BACKGROUND: It remains unclear whether the Prostate Health Index (PHI) or the urinary Prostate-Cancer Antigen 3 (PCA-3) score is more accurate at screening for prostate cancer (PCa).
FREE DAILY AND WEEKLY NEWSLETTERS OFFERED BY CONTENT OF INTEREST
Did you find this article relevant? Subscribe to UroToday-GUOncToday!
The fields of GU Oncology and Urology are advancing rapidly including new treatments, enrolling clinical trials, screening and surveillance recommendations along with updated guidelines. Join us as one of our subscribers who rely on UroToday as their must-read source for the latest news and data on drugs. Sign up today for blogs, video conversations, conference highlights and abstracts from peer-review publications by disease and condition delivered to your inbox and read on the go.
The aim of this study was to prospectively compare the accuracy of PHI and PCA-3 scores to predict overall and significant PCa in men undergoing an initial prostate biopsy.
METHODS: Double-blind assessments of PHI and PCA-3 were conducted by referent physicians in 138 patients who subsequently underwent trans-rectal ultrasound-guided prostate biopsy according to a 12-core scheme. Predictive accuracies of PHI and PCA-3 were assessed using AUC and compared according to the DeLong method. Diagnostic performances with usual cut-off values for positivity (i.e., PHI >40 and PCA-3 >35) were calculated, and odds ratios associated with predicting PCa overall and significant PCa as defined by pathological updated Epstein criteria (i.e., Gleason score ≥7, more than three positive cores, or >50% cancer involvement in any core) were estimated using logistic regression.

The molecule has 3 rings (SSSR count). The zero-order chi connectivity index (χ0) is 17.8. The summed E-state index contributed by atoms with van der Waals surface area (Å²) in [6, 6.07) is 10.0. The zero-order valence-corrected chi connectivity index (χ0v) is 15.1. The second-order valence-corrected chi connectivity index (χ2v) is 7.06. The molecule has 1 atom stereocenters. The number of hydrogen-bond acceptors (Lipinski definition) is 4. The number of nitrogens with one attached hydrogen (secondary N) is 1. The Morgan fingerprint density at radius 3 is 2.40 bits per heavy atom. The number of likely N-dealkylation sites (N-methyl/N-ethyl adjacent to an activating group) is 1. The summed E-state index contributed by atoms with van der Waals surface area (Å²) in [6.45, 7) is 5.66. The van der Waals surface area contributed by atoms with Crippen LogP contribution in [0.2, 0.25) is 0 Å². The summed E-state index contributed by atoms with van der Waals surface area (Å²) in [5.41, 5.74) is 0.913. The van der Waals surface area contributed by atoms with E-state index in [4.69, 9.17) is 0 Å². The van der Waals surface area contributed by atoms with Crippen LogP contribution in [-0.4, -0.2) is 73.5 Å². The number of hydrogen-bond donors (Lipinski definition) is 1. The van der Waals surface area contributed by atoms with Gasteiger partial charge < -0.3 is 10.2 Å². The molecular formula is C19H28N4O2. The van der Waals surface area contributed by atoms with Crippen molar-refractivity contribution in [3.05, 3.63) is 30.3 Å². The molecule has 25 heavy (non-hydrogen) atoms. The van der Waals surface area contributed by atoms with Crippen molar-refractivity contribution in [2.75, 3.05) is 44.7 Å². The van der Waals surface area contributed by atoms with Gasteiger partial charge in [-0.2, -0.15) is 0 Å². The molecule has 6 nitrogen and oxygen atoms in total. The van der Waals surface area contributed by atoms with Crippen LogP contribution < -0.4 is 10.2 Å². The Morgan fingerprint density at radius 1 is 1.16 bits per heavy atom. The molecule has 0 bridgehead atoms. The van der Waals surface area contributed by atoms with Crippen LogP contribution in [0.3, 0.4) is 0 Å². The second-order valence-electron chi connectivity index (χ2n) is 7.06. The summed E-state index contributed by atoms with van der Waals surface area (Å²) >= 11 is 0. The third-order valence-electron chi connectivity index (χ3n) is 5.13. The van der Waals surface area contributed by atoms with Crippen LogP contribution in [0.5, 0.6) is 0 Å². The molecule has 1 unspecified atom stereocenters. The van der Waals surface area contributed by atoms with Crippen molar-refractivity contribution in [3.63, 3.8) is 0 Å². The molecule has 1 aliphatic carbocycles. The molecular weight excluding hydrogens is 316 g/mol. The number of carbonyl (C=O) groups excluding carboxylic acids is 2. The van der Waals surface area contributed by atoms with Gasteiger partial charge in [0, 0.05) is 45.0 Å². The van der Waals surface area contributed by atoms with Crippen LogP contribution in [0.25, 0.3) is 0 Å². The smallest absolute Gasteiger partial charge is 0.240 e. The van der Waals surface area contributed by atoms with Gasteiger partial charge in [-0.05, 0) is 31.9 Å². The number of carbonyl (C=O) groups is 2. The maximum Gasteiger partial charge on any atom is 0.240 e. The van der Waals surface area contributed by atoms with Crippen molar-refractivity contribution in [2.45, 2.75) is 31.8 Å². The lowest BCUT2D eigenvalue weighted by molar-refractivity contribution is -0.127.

RESULTS: Prevalences of overall and significant PCa were 44.9% and 28.3%, respectively. PCA-3 (AUC = 0.71) was the most accurate predictor of PCa overall, and significantly outperformed PHI (AUC = 0.65; P = 0.03). However, PHI (AUC = 0.80) remained the most accurate predictor when screening exclusively for significant PCa and significantly outperformed PCA-3 (AUC = 0.55; P = 0.03). Furthermore, PCA-3 >35 had the best accuracy, and positive or negative predictive values when screening for PCa overall whereas these diagnostic performances were greater for PHI >40 when exclusively screening for significant PCa. PHI > 40 combined with PCA-3 > 35 was more specific in both cases. In multivariate analyses, PCA-3 >35 (OR = 5.68; 95%CI = (2.21-14.59); P < 0.001) was significantly correlated with the presence of PCa overall, but PHI >40 (OR = 9.60; 95%CI = (1.72-91.32); P = 0.001) was the only independent predictor for detecting significant PCa.
CONCLUSIONS: Although PCA-3 score is the best predictor for PCa overall at initial biopsy, our findings strongly indicate that PHI should be used for population-based screening to avoid over-diagnosis of indolent tumors that are unlikely to cause death.
Seisen T, Rouprêt M, Brault D, Léon P, Cancel-Tassin G, Compérat E, Renard-Penna R, Mozer P, Guechot J, Cussenot O. Are you the author?
Academic Department of Urology, Pitié-Salpétrière Hospital, AP-HP, Paris, France; UPMC Univ Paris 06, GRC5, ONCOTYPE-URO, Institut Universitaire de Cancérologie, Paris, France.
Reference: Prostate. 2014 Oct 18. Epub ahead of print.